|Pfizer CEO Ian Read|
Back in early 2009, when Pfizer ($PFE) pulled off its big merger with Wyeth, the pharma giant boasted that the combined company "will have more resources to invest in research and development than any other biopharmaceutical company." Combined, they easily outspent every other Big Pharma research operation around the world. And the company touted its new prospects with the Alzheimer's R&D group at Wyeth, including the Phase III program for bapineuzumab.
Today, Pfizer is pulling a page from the same playbook in trying to win over AstraZeneca ($AZN). In a one-page infographic, Pfizer said a combined company would have 82 R&D projects in development targeting 17 of the top 20 diseases; 9 R&D centers in the U.S. and U.K., more than 250 R&D partnerships around the world and a shot at bringing "together powerful and world leading research expertise in key therapeutic areas," in a quote from CEO Ian Read.
But Read and the rest of the Pfizer team now face a U.K. backlash because of what happened after the big Wyeth merger. As of last year Pfizer had chopped its R&D budget down to $6.67 billion, well below the $8 billion budget it had racked up all by itself, pre-Wyeth, in 2008. Faced with repeated failures in the clinic--which would eventually include that big new Phase III for bapineuzumab--Pfizer would make the case for a smaller and more focused pipeline by slashing thousands of researchers, including 1,700 workers at Sandwich in the U.K. FiercePharma did the math on jobs recently and found that Pfizer has laid off or spun off more than 51,000 jobs since 2008.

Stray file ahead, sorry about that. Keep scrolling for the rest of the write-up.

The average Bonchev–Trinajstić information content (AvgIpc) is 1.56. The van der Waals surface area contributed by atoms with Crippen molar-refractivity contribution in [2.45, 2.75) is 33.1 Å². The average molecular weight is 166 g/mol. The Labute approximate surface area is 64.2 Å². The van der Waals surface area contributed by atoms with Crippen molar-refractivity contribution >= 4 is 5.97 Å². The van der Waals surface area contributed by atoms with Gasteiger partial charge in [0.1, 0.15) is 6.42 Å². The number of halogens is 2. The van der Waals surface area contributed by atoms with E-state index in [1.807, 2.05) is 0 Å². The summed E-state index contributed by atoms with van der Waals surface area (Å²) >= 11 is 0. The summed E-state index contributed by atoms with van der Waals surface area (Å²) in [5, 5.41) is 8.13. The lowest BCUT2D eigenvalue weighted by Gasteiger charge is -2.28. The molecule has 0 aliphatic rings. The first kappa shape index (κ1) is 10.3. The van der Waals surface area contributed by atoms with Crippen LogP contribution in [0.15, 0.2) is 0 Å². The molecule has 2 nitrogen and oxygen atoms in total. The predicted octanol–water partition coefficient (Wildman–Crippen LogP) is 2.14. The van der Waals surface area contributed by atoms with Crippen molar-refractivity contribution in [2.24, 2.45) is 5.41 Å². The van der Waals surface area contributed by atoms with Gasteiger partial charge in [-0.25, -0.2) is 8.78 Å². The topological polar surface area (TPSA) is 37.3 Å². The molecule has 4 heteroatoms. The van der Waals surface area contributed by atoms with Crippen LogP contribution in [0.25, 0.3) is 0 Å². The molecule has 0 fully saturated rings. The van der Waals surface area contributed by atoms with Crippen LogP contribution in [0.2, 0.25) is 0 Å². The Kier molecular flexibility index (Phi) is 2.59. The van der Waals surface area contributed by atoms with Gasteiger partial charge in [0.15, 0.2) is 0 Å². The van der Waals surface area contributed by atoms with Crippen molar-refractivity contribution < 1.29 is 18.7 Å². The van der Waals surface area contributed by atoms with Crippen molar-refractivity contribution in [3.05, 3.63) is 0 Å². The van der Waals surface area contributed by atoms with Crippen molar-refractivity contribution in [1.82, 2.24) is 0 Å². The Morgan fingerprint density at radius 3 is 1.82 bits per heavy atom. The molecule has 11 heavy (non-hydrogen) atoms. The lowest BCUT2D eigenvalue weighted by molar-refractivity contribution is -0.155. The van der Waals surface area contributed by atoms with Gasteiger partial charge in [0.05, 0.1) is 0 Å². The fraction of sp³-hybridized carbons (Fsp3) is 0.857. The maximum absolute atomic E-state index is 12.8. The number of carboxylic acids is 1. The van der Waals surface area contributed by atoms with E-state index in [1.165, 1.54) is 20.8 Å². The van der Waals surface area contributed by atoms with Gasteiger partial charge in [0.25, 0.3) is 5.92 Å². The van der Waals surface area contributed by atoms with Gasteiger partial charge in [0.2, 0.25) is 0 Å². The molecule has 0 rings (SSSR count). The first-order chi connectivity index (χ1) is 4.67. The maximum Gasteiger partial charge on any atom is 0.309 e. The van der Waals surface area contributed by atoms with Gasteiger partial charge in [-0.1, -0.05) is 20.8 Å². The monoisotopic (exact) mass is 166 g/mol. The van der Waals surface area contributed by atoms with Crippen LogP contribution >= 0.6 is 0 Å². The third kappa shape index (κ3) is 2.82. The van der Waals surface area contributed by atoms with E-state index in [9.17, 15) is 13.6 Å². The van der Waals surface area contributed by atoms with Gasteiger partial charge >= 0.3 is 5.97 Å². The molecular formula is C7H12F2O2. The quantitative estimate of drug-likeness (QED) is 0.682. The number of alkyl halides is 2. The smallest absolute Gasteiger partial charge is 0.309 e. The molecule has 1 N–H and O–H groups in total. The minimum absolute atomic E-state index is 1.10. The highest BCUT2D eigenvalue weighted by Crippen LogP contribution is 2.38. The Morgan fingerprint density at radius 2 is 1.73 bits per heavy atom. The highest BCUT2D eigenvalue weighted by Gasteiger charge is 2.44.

Next week, Read is likely to hear a lot about Sandwich as M.P.s grill him over the past restructurings and his new vow to keep 20% of Pfizer's R&D jobs in the country and finish a major research center planned for Cambridge. According to The Telegraph, the British government wants something more than what Read has put on the table.
Fighting back, AstraZeneca research chief Briggs Morrison has been lobbying shareholders against selling by raising the specter of the kind of R&D disruption that follows every megamerger--including the big Wyeth tie-up.
Of course, AstraZeneca has a past of its own. Downsizing has claimed 13,500 of the company's rank and file workers over the past 5 years. When it comes to Big Pharma reorganizations, just about all the top 10 have a past to explain.